Shortstop: Miguel Rojas (2019) 

This was a two-man race between Miguel Rojas and Adeiny Hechavarria but the overall body of work favored the former. Rojas led all Miami second-basemen with a 37.5 Defensive WAR for the decade. Although he was more utilized as a utility man, Rojas did accumulate 350 starts at shortstop, more than any other mark across all other positions (247 starts).

The most recent season is what stood out the best for Rojas. The Venezuela born star posted career-bests in total hits (137) and doubles (29) in 2019 alone. He picked up a career-best 32 walks to go along with a nice slash line of .284/.331/.397, the ladder of which was a career-high. When all is said and done, it’s Rojas’ offensive numbers that put him ahead of Hechavarria. That is shown through Rojas’ 7.9 WAR compared to Hechavarria’s 2.3. Rojas has also proven to be one of the more reliable hitters for Miami with a contact rate of 85 percent, third-best in the last decade for the Fish.

Left Field: Christian Yelich (2016)

Before Christian Yelich went on to have consecutive MVP-like seasons with Milwaukee, he left his mark as a Marlin. During his five year stint with the Marlins, Yelich was the second-best outfielder on the roster and was by far top-two across the past ten seasons with the Fish. Yelich ended his time with Miami with an on-base mark of .369 to lead all outfielders across the past ten years. During that same time, Yelich posted a WAR of 18.2, most among all left fielders.

The 2016 campaign was his best season with Miami, striking career-highs in hits (172), home runs (21), RBI (98), wRC+ (134), OBP (.376) and OPS+ (135). Even though the 2014 season ended with a Gold Glove award, Yelich’s 2016 season ended with a Silver Slugger award.

While it may have been frustrating to watch him go, Yelich’s return from the Milwaukee Brewers had the biggest impact and included key foundational pieces such as Lewis Brinson, Jordan Yamamoto, Isan Diaz, and Monte Harrison.

Center Field: Marcell Ozuna (2017)

Just like many of the stars of yesterday for Miami in the past decade, Marcell Ozuna reached new heights with the Marlins. Also like many of his teammates, his best season in a Marlins uniform was his final.

During the 2017 campaign, Ozuna’s name sored after reaching then career-highs in doubles (30), home runs (37), and RBI (124). He led all Miami batters across that season in batting average (.312) which just so happens to remain his all-time best mark. En route to a Silver Slugger award, Ozuna found himself to be one of the more consistent hitters striking a team-leading .355 Batting Average on Balls In Play. Whenever Ozuna did hit the ball he made it count and from that Ozuna had a hard hit on team ten-year best 39.1 percent of the time he hit the ball. Defensively, Ozuna found productivity on both sides of the ball by leading the league in fielding percentage (.984) that season.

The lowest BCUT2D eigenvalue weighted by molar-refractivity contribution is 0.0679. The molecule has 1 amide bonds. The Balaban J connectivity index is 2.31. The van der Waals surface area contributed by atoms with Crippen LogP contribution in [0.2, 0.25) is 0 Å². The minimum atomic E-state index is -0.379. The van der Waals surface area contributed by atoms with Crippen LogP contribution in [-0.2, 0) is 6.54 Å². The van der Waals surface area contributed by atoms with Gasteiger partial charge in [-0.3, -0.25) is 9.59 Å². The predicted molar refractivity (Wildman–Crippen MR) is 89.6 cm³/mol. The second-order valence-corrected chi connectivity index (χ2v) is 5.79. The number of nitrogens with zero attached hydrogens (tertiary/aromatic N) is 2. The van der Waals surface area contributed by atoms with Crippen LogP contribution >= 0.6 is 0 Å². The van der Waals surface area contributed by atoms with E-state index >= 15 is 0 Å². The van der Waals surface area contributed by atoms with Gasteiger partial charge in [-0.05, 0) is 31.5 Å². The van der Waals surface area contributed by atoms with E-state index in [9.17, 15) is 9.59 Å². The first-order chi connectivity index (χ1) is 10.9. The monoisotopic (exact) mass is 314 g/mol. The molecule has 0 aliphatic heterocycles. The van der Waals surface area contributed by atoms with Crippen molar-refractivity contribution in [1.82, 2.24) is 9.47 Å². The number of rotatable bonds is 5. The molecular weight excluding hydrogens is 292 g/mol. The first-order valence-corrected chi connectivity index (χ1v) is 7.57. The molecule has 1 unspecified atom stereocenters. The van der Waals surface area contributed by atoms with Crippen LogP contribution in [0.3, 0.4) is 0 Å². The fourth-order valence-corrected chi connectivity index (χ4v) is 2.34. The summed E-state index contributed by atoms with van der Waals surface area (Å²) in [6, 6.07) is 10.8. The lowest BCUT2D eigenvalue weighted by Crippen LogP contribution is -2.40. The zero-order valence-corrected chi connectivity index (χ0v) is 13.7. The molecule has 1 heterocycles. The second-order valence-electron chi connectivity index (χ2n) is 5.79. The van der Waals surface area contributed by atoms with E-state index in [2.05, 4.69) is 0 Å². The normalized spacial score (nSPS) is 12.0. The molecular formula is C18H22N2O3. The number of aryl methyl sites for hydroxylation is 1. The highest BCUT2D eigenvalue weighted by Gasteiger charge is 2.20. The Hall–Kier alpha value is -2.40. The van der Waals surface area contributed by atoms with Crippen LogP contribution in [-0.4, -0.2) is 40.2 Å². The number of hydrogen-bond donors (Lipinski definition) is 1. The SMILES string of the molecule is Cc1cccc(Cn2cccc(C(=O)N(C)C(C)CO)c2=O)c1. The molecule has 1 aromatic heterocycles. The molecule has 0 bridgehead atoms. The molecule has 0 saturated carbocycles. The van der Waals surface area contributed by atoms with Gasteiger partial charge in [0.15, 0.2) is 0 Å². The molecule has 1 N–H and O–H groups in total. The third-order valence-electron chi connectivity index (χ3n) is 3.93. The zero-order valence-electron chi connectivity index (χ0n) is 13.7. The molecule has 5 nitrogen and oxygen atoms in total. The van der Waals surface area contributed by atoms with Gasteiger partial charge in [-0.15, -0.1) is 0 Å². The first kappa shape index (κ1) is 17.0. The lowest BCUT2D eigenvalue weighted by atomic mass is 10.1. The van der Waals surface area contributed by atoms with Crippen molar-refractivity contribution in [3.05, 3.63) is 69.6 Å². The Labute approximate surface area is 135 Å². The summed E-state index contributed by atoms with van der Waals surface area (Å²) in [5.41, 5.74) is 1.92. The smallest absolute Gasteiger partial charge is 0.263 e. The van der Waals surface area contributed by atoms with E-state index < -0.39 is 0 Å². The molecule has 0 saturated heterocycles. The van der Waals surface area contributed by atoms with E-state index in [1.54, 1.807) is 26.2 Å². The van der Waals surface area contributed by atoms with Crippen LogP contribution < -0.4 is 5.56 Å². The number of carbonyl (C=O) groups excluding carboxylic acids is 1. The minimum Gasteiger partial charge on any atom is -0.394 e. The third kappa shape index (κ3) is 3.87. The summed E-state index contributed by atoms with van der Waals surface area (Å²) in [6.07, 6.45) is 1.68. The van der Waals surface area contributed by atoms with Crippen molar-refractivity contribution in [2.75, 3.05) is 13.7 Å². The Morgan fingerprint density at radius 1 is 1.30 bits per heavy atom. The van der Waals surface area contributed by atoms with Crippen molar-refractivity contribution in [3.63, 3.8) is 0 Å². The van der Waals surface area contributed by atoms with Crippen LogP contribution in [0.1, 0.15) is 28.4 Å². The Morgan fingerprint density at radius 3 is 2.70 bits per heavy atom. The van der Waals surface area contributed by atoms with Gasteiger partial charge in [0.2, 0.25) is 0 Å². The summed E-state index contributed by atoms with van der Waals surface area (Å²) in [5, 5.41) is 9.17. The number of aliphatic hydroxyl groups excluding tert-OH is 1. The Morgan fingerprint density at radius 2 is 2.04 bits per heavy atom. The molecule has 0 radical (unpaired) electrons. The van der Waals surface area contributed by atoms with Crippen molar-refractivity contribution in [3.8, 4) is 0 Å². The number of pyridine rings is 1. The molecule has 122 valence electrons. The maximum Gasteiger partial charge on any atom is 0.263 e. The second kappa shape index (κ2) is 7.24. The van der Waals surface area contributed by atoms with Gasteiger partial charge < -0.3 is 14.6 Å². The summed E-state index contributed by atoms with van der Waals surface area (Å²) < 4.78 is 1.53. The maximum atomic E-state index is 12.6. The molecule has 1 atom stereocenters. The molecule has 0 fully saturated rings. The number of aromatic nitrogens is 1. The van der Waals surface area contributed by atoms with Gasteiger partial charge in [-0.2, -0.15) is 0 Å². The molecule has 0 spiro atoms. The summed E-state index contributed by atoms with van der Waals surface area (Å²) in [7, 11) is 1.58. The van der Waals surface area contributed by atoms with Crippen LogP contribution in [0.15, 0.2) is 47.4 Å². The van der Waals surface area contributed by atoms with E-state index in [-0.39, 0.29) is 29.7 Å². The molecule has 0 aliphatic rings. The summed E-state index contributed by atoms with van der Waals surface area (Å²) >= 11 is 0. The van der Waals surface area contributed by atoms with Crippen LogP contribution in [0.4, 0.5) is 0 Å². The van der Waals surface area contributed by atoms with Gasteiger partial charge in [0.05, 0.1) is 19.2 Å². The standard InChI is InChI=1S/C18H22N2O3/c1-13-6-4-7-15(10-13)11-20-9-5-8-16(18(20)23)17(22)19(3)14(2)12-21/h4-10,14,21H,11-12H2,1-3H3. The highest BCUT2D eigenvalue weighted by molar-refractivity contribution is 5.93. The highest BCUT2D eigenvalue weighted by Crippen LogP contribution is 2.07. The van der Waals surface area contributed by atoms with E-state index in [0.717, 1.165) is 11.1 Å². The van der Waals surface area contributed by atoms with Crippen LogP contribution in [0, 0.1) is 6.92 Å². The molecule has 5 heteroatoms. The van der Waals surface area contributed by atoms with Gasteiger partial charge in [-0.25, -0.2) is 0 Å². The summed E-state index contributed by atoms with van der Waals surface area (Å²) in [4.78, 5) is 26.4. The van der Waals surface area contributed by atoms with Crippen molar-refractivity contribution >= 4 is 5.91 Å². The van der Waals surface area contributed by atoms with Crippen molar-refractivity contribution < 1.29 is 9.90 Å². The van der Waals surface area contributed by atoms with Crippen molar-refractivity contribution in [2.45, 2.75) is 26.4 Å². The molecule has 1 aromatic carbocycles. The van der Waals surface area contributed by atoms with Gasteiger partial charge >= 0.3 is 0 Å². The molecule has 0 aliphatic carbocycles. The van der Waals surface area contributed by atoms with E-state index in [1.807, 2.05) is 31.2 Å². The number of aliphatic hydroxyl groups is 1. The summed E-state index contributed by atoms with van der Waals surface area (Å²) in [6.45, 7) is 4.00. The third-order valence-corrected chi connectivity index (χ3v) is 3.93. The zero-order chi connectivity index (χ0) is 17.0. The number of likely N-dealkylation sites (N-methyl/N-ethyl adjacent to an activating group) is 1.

Ozuna proved to be an all-around player earning an All-Star bid and a Golden Glove award in 2017 as well. His haul in exchange brought excitement to Miami as well with four solid prospects.

Right Field: Giancarlo Stanton (2017)

It’s hard to argue why Giancarlo Stanton would be on this list. He could fit the mold for pretty much any major league team. His production not only made him one of the most productive players across the past decade for the Marlins but across franchise history as well. He too followed the mold and had his best season with Miami in 2017, his farewell season with the Fish. Before he departed, Stanton left his mark with franchise records in career home runs (267), RBI (672), total bases (1983), and WAR (35.5). His time with Miami brought four All-Star appearances, two Silver Slugger honors, and two Hank Aaron Awards.

That 2017 campaign added a lot to the conversation especially considering that he earned the NL MVP honor that year. It was easy to see why starting with the fact that he blasted a league-best 59 homers while also pacing the league in slugging (.631) for the third time in his career. All that came in 691 plate appearances. Stanton also paced the league with 91 extra-base hits which then marked the second time in his career leading the league in both homers and extra-base hits. It was a tough situation for any opposing pitcher as they had to respect his OBP of .376 but then had to honor his league-best 132 RBI at the same time. That led to a year with 85 walks and a league-best OPS+ of 169.

He may be in New York Yankees pinstripes now but his time with Miami will forever be memorable.

Relief Pitcher: AJ Ramos (2016)

It was a true two-man race here between A.J. Ramos and Steve Cishek. Going based on individual best seasons it would actually be Cishek to get the nod. His 2014 campaign averaged nearly two strikeouts more per walk than Ramos’ best season in 2016. Cieshek’s 2014 season held a FIP mark of 2.1 compared to Ramos’ 2.9. Cishek’s 2014 season led Ramos’ 2016 campaign in total strikeouts, WHIP, and strikeouts per nine innings.

Having said all of that, when we are talking about an all-decade player, Ramos gets the nod. His best season was that 2016 campaign with included an All-Star appearance. Through 64 innings that season he averaged 10.3 strikeouts per nine innings with a WHIP of 1.359.

His tenure overall with Miami is what really gave him the honor. Only one person hauled more innings than the 327 by Ramos (Mike Dunn – 328) for Miami over the last ten years. There was, however, no relief pitcher in the past decade who tossed more strikeouts for the Fish than Ramos and his 379 punchouts. Throughout his six-year tenure with Miami, Ramos posted 92 saves with just 24 home runs allowed. Three out of his six years with the Marlins for Ramos saw him best the league average in FIP (Field Independent Pitching). Ramos didn’t allow many baserunners respectively but when he did, he didn’t allow many to score. He bested the league average in leaving runners on base five out of his six years in Miami.

Starting Rotation: 

  1. Jose Fernandez
  2. Josh Johnson
  3. Ricky Nolasco
  4. Anibal Sanchez
  5. Tom Koehler



It may not have been a decade to brag about but it sure did hold a bunch of players who sure made things interesting along the way.